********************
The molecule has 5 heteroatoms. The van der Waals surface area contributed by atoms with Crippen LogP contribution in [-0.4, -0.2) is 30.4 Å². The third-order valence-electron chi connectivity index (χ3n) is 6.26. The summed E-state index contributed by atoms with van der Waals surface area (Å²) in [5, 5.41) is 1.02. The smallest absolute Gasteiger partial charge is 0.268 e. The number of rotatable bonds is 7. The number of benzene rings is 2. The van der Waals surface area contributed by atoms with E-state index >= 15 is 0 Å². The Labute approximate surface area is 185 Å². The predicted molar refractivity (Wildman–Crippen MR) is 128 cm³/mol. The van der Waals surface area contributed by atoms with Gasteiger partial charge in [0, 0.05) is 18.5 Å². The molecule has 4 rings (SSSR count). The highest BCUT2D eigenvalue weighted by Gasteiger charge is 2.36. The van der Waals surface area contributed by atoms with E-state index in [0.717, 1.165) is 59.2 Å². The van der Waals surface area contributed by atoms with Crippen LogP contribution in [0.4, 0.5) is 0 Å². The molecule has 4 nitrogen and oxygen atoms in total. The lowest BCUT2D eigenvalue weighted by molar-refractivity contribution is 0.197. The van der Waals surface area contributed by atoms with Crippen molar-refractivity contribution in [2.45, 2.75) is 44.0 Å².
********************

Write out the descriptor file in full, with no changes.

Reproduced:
The molecule has 5 heteroatoms. The van der Waals surface area contributed by atoms with Crippen LogP contribution in [-0.4, -0.2) is 30.4 Å². The third-order valence-electron chi connectivity index (χ3n) is 6.26. The summed E-state index contributed by atoms with van der Waals surface area (Å²) in [5, 5.41) is 1.02. The smallest absolute Gasteiger partial charge is 0.268 e. The number of rotatable bonds is 7. The number of benzene rings is 2. The van der Waals surface area contributed by atoms with E-state index >= 15 is 0 Å². The Labute approximate surface area is 185 Å². The predicted molar refractivity (Wildman–Crippen MR) is 128 cm³/mol. The van der Waals surface area contributed by atoms with Gasteiger partial charge in [0, 0.05) is 18.5 Å². The molecule has 4 rings (SSSR count). The highest BCUT2D eigenvalue weighted by Gasteiger charge is 2.36. The van der Waals surface area contributed by atoms with E-state index in [0.717, 1.165) is 59.2 Å². The van der Waals surface area contributed by atoms with Crippen LogP contribution in [0.4, 0.5) is 0 Å². The molecule has 4 nitrogen and oxygen atoms in total. The lowest BCUT2D eigenvalue weighted by molar-refractivity contribution is 0.197. The van der Waals surface area contributed by atoms with Crippen molar-refractivity contribution in [2.45, 2.75) is 44.0 Å².